In order to make clear why constitutional guarantees of local self-government are laid down not only in domestic Constitutions but also in an international treaty, the first Chapter will focus on the roots of both the terms “charter” and “local self-government”, claiming that the European Charter originates from a narrative of “municipal freedom” rooted in the Middle Ages and abruptly rediscovered during the nineteenth century (§ 1.I.). The historical anchoring and the moral legitimacy of the Charter are reflected in the history of the origins of the Charter within the Council of Europe (§ 1.II.), the first international organisation in Europe committed to promote the rule of law, democracy and human rights. It is precisely this rhetoric of autonomy and self-government against centralisation at both European and domestic level which led to the ratification of the Charter in the 1980s. The narrative of “municipal freedom” did not only reach out to influence Central and Eastern Europe member States in the 1990s, but stretched out beyond Council of Europe borders in more recent times (§ 1.III.).

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Giovanni Boggero

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Finally, in the fourth and concluding Chapter (§ 4) the main findings of this research will be expounded. First, it will be highlighted that the “system of the Charter” matters from the standpoint of public international law (§ 4.I.), because it reversed the old conception whereby local authorities are mere organs of the State, thereby mandating States to organise their structures not only according to the principle of “deconcentration” of powers but also pursuant to “decentralisation” and democratic self-government. Furthermore, it will be clarified that the “system of the Charter” matters because it makes for the establishment of a consistent and coherent common European constitutional local government law (§ 4.II.), that is to say a detailed reference framework inherent to European constitutionalism which can be employed in the context of transitions for setting up a new local government system from its foundations, for supplementing domestic constitutional standards as well as for containing the power and setting limits to the action of the European Union and its member States. Vertical separation of powers therefore becomes a structural device for implementing the domestic and supranational constitutional order. Finally, it will be pointed out that the “system of the Charter” matters because, despite their different local government systems, Council of Europe member States are progressively converging towards the Charter framework, which has in fact been developing in a sufficiently flexible way so as to adapt to most different conditions (§ 4.III.).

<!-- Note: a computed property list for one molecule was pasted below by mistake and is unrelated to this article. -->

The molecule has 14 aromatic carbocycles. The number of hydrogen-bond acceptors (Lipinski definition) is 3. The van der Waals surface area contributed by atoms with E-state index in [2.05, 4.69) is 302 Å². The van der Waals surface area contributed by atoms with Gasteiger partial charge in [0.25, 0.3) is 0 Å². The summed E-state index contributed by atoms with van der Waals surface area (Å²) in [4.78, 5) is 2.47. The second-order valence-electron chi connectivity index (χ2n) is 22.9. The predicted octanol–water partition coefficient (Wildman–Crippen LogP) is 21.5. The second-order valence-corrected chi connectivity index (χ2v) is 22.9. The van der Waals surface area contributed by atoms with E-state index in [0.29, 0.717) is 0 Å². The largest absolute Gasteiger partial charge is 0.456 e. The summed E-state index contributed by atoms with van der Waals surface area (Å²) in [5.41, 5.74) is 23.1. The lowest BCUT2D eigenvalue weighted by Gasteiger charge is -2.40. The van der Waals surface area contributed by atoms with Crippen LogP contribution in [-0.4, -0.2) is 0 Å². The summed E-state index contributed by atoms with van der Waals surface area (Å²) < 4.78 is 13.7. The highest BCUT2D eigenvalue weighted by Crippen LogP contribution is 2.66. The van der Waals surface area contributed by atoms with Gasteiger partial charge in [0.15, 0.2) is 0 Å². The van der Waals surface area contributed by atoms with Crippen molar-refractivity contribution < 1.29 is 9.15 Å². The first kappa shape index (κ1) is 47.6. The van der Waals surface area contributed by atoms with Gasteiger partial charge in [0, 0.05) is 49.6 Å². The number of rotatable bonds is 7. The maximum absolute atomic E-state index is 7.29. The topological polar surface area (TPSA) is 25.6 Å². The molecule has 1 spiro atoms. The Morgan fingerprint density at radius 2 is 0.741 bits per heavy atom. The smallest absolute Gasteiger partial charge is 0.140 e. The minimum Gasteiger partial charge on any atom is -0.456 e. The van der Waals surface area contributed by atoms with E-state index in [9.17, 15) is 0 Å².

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Giovanni Boggero

In Constitutional Principles of Local Self-Government in Europe Giovanni Boggero offers a meticulous account of the defining features of European constitutional local government law using both an international and comparative law perspective. The book argues that differences between local government systems in Europe, typical examples of internal affairs of a State, can be smoothed away by construing a consistent system of constitutional principles to be coherently applied at domestic level across the whole European legal space. This system can be best grasped by looking at the European Charter of Local Self-Government, which embodies a concept of self-government rooted in common legal traditions, and at its subsequent practice within the Council of Europe.